UK firm to turn moon rock into oxygen and building materials

An artist’s impression of future lunar base or ‘moon village’. Photo Courtesy: Mark Garlick/Science Photo Library

(The Guardian): When astronauts return to the moon in the next decade, they will do more with the dust than leave footprints in it.

A British firm has won a European Space Agency contract to develop the technology to turn moon dust and rocks into oxygen, leaving behind aluminium, iron and other metal powders for lunar construction workers to build with.

If the process can be made to work well enough, it will pave the way for extraction facilities on the moon that make oxygen and valuable materials on the surface, rather than having to haul them into space at enormous cost.

“Anything you take from Earth to the moon is an added weight that you don’t want to carry, so if you can make these materials in situ it saves you a lot of time, effort and money,” said Ian Mellor, the managing director of Metalysis, which is based in Sheffield.

Analyses of rocks brought back from the moon reveal that oxygen makes up about 45 percent of the material by weight. The remainder is largely iron, aluminium and silicon. In work published this year, scientists at Metalysis and the University of Glasgow found they could extract 96 percent of the oxygen from simulated lunar soil, leaving useful metal alloy powders behind.

Nasa and other space agencies are in advanced preparations to return to the moon, this time to establish a permanent lunar base, or “moon village” where nations will operate alongside private companies on critical technologies such as life support, habitat construction, energy generation and food and materials production.

The Esa contract will fund Metalysis for nine months to perfect an electrochemical process that releases oxygen from lunar dust and rocks by sending an electrical current through the material. The process is already used on Earth, but the oxygen is released as an unwanted byproduct of mineral extraction. To make it work for lunar explorers, the oxygen must be captured and stored.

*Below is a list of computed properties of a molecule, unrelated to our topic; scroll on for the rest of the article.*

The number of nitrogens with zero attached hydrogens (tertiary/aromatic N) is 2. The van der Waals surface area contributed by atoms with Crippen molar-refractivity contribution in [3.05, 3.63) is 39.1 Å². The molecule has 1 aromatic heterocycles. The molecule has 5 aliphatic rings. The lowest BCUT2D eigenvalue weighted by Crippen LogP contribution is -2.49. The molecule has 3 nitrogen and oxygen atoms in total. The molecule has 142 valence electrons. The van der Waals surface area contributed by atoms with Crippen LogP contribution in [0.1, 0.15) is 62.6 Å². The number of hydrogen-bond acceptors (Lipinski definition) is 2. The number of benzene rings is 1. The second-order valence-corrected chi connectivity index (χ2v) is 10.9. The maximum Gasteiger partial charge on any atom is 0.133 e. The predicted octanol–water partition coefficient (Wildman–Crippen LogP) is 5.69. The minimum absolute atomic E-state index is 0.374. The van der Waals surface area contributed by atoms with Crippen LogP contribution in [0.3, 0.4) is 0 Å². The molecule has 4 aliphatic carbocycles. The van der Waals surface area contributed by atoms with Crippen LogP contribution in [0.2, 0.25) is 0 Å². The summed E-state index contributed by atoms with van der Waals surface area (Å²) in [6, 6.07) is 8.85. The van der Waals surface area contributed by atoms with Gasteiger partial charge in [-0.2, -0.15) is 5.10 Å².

Under the contract, the firm will try to boost the yield and purity of oxygen and metals from the rock while reducing the amount of energy the process consumes. If the technology looks promising, the next step will be to demonstrate oxygen extraction on the moon.

The oxygen released from the lunar surface can be combined with other gases to produce breathable air, but it is also a vital component of rocket propellant that could be manufactured on the moon and used to refuel spacecraft bound for deep space.

“If you want to go further out into space, it’s a gas station on the moon essentially, to get into deeper space,” said Mellor.

Mark Symes, who works on the process at the University of Glasgow, said moon rock represents “an enormous potential source of oxygen” to support human exploration of Earth’s satellite and the wider solar system.

“Oxygen is useful not only for astronauts to breathe, but also as an oxidiser in rocket propulsion systems,” he said. “There is no free oxygen on the moon, so astronauts would have to take all their own oxygen with them to the moon, for life support and to enable their return journey, and this adds considerably to the weight and hence expense of rocket launches bound for the moon.”

Sue Horne, the head of space exploration at the UK Space Agency, said: “In the future, if we want to travel extensively in space and set up bases on the moon and Mars, then we will need to make or find the things required to support life: food, water and breathable air.”

For more than four decades, human space exploration has been restricted to missions to the international space station, an orbiting outpost about 220 miles above the Earth. The focus over the coming years will be the construction of a new station in orbit around the moon that will act as a stopping-off point for humans to establish a presence on the lunar surface, and potentially as a base from which to launch outwards to Mars.

The Lunar Gateway programme has set itself the ambitious goal of returning humans to the moon as early as 2024, with crews transported aboard Nasa’s Orion spacecraft. The rocket is expected to make its first un-crewed flight next year.

Esa has provided power and propulsion units for the first Orion flight and has agreed contracts to build the main crew module for the lunar station.